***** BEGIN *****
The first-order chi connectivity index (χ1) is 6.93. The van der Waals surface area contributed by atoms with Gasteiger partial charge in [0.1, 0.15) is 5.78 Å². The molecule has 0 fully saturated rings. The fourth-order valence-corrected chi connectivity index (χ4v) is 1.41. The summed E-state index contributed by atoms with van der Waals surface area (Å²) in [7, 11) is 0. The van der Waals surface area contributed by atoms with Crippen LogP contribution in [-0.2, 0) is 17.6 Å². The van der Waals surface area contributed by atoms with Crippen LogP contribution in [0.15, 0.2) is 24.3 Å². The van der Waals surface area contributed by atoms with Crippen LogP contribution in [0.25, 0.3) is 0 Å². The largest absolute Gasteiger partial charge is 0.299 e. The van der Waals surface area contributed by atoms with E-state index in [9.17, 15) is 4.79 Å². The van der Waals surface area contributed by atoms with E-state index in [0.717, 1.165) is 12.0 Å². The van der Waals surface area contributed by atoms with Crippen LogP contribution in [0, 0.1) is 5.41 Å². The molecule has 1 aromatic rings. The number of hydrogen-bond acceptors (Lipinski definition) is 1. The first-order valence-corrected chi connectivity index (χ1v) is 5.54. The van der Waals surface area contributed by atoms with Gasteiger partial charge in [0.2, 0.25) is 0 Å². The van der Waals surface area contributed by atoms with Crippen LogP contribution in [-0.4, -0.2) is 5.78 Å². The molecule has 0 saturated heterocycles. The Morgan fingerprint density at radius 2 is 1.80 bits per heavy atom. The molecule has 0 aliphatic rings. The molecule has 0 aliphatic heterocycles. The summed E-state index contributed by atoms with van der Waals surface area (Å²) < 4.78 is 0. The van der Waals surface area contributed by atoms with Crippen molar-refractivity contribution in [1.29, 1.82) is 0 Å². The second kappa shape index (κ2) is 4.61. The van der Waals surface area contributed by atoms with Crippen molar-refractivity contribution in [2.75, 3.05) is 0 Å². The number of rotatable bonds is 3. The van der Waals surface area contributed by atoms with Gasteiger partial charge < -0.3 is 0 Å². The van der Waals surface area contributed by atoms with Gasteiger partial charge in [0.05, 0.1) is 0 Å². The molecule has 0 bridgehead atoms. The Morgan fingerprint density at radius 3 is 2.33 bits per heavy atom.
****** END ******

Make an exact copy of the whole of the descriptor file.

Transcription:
The first-order chi connectivity index (χ1) is 6.93. The van der Waals surface area contributed by atoms with Gasteiger partial charge in [0.1, 0.15) is 5.78 Å². The molecule has 0 fully saturated rings. The fourth-order valence-corrected chi connectivity index (χ4v) is 1.41. The summed E-state index contributed by atoms with van der Waals surface area (Å²) in [7, 11) is 0. The van der Waals surface area contributed by atoms with Crippen LogP contribution in [-0.2, 0) is 17.6 Å². The van der Waals surface area contributed by atoms with Crippen LogP contribution in [0.15, 0.2) is 24.3 Å². The van der Waals surface area contributed by atoms with Crippen LogP contribution in [0.25, 0.3) is 0 Å². The largest absolute Gasteiger partial charge is 0.299 e. The van der Waals surface area contributed by atoms with E-state index in [9.17, 15) is 4.79 Å². The van der Waals surface area contributed by atoms with E-state index in [0.717, 1.165) is 12.0 Å². The van der Waals surface area contributed by atoms with Crippen LogP contribution in [0, 0.1) is 5.41 Å². The molecule has 1 aromatic rings. The number of hydrogen-bond acceptors (Lipinski definition) is 1. The first-order valence-corrected chi connectivity index (χ1v) is 5.54. The van der Waals surface area contributed by atoms with Gasteiger partial charge in [0.2, 0.25) is 0 Å². The van der Waals surface area contributed by atoms with Crippen LogP contribution in [-0.4, -0.2) is 5.78 Å². The molecule has 0 saturated heterocycles. The Morgan fingerprint density at radius 2 is 1.80 bits per heavy atom. The molecule has 0 aliphatic rings. The molecule has 0 aliphatic heterocycles. The summed E-state index contributed by atoms with van der Waals surface area (Å²) < 4.78 is 0. The van der Waals surface area contributed by atoms with Crippen molar-refractivity contribution in [1.29, 1.82) is 0 Å². The second kappa shape index (κ2) is 4.61. The van der Waals surface area contributed by atoms with Crippen molar-refractivity contribution in [2.75, 3.05) is 0 Å². The number of rotatable bonds is 3. The van der Waals surface area contributed by atoms with Gasteiger partial charge < -0.3 is 0 Å². The van der Waals surface area contributed by atoms with Gasteiger partial charge in [0.05, 0.1) is 0 Å². The molecule has 0 bridgehead atoms. The Morgan fingerprint density at radius 3 is 2.33 bits per heavy atom.